Online learning has been a hot topic for the last few years. Many employees are being encouraged back into the office after the sudden need for remote/home working during the COVID pandemic era. Some companies are suggesting a 2 day at home/3 day in the office working routine. Like anything, remote work has had its advantages and disadvantages in most cases and there has been much discussion in the media about increased or decreased work productivity. In education, remote or distance learning was a huge change in 2020, especially to primary and secondary school settings. University courses were mainly taught online and schools and colleges were closed to most learners during the lockdowns, so virtual learning was vital. Now that the world is largely back to ‘normal’, is there still a place for online learning in education and training?
What are the advantages?
Flexibility must be one of the major advantages of this method of learning – you can literally be anywhere – as long as you have a good Wi-Fi connection! This will make a huge difference to some learners who would be put off a course by its location – difficulties with childcare or transport could mean that the course would have been a missed opportunity.
There is less of a financial outlay with an online course. The course itself is often cheaper and there are no transport or accommodation costs that there might have been had the learner attended in person. Learning this way can be very efficient, less time is wasted overall.
Freedom – learning in your own space can be much more relaxing and enable learners to focus. If they have a quiet, dedicated work space at home, this is positive. It may also be that learners feel more able to ask questions, certainly by using a chat function – this can be less intimidating than putting up a hand to ask the trainer in real life. Often, it is easier to control the pace of your own learning when working in this way. Some learners who are quieter in a face-to-face setting can engage more readily online.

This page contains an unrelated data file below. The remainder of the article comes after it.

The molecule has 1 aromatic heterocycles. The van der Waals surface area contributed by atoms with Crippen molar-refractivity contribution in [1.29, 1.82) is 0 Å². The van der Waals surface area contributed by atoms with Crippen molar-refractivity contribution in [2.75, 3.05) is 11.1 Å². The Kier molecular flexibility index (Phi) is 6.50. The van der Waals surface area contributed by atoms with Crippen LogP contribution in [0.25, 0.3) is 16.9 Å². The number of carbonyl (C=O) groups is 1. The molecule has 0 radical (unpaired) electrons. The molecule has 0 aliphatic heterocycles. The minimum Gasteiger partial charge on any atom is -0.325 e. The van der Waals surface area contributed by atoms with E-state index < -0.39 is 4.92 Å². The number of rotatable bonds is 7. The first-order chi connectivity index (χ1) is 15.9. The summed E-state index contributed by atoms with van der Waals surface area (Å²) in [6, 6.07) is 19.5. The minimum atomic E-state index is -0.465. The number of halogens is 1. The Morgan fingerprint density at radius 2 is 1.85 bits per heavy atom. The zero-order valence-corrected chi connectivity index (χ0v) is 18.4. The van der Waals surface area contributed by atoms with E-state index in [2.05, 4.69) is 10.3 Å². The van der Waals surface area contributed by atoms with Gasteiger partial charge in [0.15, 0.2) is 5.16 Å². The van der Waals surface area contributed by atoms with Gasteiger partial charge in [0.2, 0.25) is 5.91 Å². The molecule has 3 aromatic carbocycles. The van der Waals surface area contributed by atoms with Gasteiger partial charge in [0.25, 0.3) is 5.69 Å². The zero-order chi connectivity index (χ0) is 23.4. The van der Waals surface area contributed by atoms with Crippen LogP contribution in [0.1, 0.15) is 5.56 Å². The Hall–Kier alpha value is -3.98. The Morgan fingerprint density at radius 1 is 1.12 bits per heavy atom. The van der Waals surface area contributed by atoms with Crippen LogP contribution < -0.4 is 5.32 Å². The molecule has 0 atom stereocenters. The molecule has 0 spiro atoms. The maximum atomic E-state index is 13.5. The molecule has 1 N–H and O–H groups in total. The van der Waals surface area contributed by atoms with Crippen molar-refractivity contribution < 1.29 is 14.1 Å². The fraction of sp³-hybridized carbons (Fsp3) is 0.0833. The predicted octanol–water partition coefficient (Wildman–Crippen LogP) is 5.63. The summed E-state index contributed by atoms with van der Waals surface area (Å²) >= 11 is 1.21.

It is easier for the trainer to share multimedia learning materials this way – learners will have a plethora of videos, apps, articles, simulations and so on at their fingertips. In a face-to-face situation, this can be quite unwieldy and often these links are given on handouts, never to be looked at again – or they have to be shared after the session. As sessions are usually recorded and resources uploaded to a shared space, there is easy access to materials to look over during and after sessions.
What are the disadvantages?
If you have not experienced an online training or meeting session in the last few years where someone has been unable to join or is having issues with their camera or microphone – you are very unusual! The huge disadvantage to online learning is, of course, the reliability of technology. If there is a power cut, a broadband issue or a frozen laptop, this can throw the entire experience for the learner.
On an in-person course, there is usually a feeling of camaraderie and there are opportunities for informal discussions over breaks. This is so much more difficult with online learning. Although ice-breakers can be done and breakout rooms can be used, this can sometimes feel quite forced and it is a challenge to build a relationship with other learners. There can be feelings of isolation and a reduced sense of community, which can be detrimental to the learner.
Where do we go from here?
Clearly there is a place for both types of learning and they can work together also, in a hybrid format. It is all about looking at the type of course and deciding which will work the best, now that we have the luxury of choice. With courses requiring much discussion and group work, perhaps in-person is the best idea. However, if the course requires different types of communication and many interactive activities, online may be the way forward. It seems that the future of learning is hybrid – taking the best parts from in-person and online learning and ensuring that they can work alongside each other.